Here it is folks, the moment you’ve all been waiting for! The creme de la creme of all movie lists–the yearly best and worst. From weirdo fan fictions brought to life, to reboots of franchises, sequels, original indies, and even a few adventures into your own mind–2015 was a year of all kind of adventures, good and bad, light and dark, Jedi and Sith. But which of these movies made the top 10 of each respective list? Well grab your yearly bucket of popcorn, and let’s get this show on the road!
This is the review you have been looking for. Yes, that’s right, you are about to read about what could be considered the most important movie going experience in 2015, if not this decade. What am I talking about? Star Wars: The Force Awakens, directed by J.J. Abrams . And to say I am excited to write this review is the understatement of the year.
When I look at photographs and images from the ’50s, much of it brings a sense of utter joy and delight. A tribute to an era that was built on the positive notions of those that survived the past World War, looking to the future at their baby boomer offspring and chrome automobiles. But somewhere, beneath the cracks, we begin to realize that those pictures do not tell the complete story–for this was a time of important works of art, ones that spoke of a more deeper decade than we could ever imagine. One such novel, The Price of Salt by Patricia Highsmith, serves as the inspiration for Todd Hayne’s latest project, Carol, a movie that explores the more interesting aspects of that mysterious time.
For the past year and change, I’ve been covering the wild ride that is the creation of a Jem and the Holograms movie. This is the film adaptation of one of my favorite TV series growing up, the one that inspired my love of 80’s fashion and music. The one that got me to become the pastel wearing, girl power rocking lady I am today. So, of course, I was excited knowing that my childhood hero was going to come to the big screen. Unfortunately, this is not the Jem I grew up with, and only has relation to her in name alone.
Everyone is always searching for some sort of idol. One who represents our dreams and ambitions in life, and how we would like to end up in our more mature state of living. For me, that person is Guillermo del Toro, the man that has directed countless amounts of beautiful, haunting, electric, and bizarre cinematic adventures–including Hellboy, Pan’s Labyrinth, and Pacific Rim. In short, I’ve never met a del Toro film I didn’t like, though some I love more than others. And with his recent effort, Crimson Peak, Guillermo is returning to the Gothic horror genre, a world he seems most comfortable in and understands better than any other.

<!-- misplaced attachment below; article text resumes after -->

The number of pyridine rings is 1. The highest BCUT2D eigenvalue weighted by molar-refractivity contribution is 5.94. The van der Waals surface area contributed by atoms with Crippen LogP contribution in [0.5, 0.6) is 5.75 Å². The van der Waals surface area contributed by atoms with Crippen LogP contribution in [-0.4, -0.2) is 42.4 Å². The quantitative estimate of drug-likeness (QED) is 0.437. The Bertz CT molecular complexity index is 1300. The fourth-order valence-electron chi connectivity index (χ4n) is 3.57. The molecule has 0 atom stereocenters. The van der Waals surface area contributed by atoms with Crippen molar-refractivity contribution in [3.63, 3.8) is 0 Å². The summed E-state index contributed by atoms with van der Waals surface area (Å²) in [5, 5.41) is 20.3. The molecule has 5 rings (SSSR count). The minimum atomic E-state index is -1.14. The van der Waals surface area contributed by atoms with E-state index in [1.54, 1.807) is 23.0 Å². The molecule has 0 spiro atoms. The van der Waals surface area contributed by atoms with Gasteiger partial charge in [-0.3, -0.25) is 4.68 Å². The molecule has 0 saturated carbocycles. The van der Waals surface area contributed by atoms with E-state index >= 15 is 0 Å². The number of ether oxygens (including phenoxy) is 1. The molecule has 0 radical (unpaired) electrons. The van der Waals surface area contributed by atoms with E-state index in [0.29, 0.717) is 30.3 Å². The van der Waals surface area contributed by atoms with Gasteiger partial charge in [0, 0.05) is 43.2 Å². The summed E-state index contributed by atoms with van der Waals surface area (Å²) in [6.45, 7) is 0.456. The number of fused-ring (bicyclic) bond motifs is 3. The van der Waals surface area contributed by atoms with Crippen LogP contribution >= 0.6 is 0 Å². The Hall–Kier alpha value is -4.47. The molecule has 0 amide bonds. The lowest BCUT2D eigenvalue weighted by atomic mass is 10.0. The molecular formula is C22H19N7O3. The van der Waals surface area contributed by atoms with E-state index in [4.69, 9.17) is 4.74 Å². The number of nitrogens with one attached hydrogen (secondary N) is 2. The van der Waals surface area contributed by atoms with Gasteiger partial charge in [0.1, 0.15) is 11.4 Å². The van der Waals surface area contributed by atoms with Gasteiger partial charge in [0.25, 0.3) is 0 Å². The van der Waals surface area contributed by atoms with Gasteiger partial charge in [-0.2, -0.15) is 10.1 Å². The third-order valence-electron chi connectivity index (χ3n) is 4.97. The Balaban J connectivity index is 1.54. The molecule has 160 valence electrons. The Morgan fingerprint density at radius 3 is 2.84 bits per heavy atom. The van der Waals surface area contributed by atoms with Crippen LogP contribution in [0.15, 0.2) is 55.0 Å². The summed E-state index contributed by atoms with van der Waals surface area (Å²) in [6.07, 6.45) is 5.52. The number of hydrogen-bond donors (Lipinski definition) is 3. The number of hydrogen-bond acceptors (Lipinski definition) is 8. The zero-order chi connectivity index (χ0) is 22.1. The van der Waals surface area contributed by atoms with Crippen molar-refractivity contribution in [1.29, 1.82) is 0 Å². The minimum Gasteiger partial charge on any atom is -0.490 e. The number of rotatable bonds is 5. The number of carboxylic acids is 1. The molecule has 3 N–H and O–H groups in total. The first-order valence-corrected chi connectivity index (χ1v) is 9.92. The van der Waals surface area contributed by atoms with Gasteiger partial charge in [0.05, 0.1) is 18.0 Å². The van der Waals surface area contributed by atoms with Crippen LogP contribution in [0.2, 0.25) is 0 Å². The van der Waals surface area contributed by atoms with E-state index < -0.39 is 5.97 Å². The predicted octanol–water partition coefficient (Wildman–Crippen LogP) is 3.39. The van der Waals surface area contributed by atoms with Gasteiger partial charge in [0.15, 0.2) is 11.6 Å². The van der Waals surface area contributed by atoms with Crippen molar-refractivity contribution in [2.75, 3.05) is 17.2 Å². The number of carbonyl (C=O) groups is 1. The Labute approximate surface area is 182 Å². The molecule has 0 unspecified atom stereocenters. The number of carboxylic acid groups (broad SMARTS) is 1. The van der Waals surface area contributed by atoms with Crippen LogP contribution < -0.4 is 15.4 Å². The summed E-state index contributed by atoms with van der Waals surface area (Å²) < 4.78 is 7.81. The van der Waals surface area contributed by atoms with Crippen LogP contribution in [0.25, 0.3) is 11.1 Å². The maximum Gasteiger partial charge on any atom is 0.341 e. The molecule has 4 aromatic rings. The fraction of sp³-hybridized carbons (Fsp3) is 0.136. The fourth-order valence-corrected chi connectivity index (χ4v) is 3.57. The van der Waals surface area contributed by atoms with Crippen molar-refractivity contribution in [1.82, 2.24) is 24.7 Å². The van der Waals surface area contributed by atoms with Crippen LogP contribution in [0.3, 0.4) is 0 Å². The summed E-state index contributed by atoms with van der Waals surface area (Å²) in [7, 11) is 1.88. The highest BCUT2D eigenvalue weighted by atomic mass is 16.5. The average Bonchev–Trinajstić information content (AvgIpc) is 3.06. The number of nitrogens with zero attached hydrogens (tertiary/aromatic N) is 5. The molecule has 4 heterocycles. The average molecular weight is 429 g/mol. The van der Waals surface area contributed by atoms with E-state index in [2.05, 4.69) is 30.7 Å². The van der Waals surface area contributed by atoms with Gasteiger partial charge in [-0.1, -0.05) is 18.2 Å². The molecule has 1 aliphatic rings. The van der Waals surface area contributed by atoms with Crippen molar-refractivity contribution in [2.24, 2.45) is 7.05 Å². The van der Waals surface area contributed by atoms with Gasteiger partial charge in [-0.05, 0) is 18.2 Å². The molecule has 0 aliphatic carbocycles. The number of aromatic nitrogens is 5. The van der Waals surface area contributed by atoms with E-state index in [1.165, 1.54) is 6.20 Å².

Many people have a hard time taking the Magic Mike franchise seriously. The main focus is on the character Mike (Channing Tatum), a male stripper who has a dream of becoming an independent furniture designer. And I’m sure when reading any of these aspects, the possibility of Female Empowerment being featured within these films seems like a joke at best. Well, in the sequel XXL, that is actually far from the case. And, yeah, I’m not the only one that thinks this.
THIS ARTICLE CONTAINS SOME SPOILERS
Some of you may remember a while back that both Marvel’s The Avengers and Disney’s Big Hero 6 were the victims of the toy gender issue, when it came to their female cast members being dismissed from the merchandise selection. Well, it seems Jurassic World is the latest brand to be changed to appeal to the boys of the world, and what was done to make this happen will probably make you go nuts. (SOURCE)
Back in the 90’s, I was a frequent visitor of Disney World’s Epcot. Inside the park’s Future World was an area themed to the human body, that housed a show called Cranium Command. The attraction allowed you to go inside the mind, and help a younger solider control the emotions of a teenage boy. And though it is gone from Epcot’s current roster, the ideas it provided always made me wish it were a movie. Well, thanks to Pixar, we are given the closest thing I will ever get to seeing Cranium Command on the big screen. Let me introduce you to Inside Out.
Twenty-two years ago, a little movie arrived at the pop culture doorstep, and it was loud, fierce, and would become an icon of cinema. That movie was Jurassic Park, based on the science fiction novel by Michael Crichton, which inspired a film franchise, theme park rides, and more. Now, in 2015, the latest entry into the Jurassic series, Jurassic World, is stomping into theaters. Is it as classic like the original? Or does it sit just as awkwardly on the shelf as The Lost World and Jurassic Park 3 does? Let’s open the gates and see how this nostalgic park of dino-fantasy is doing.
In A Christmas Story, wide-eyed Ralphie receives the highly coveted Little Orphan Annie secret decoder ring. It is told to unveil highly important, classified information, that only those of the Annie Secret Society could discover. But when Ralphie finally uncovers the special message, one he had waited months to discover, all he gets is a disappointing advertisement, reminding all children to drink their Ovaltine. If there ever was the perfect movie equivalent to this famous scene, Disney’s Tomorrowland would easily take that position.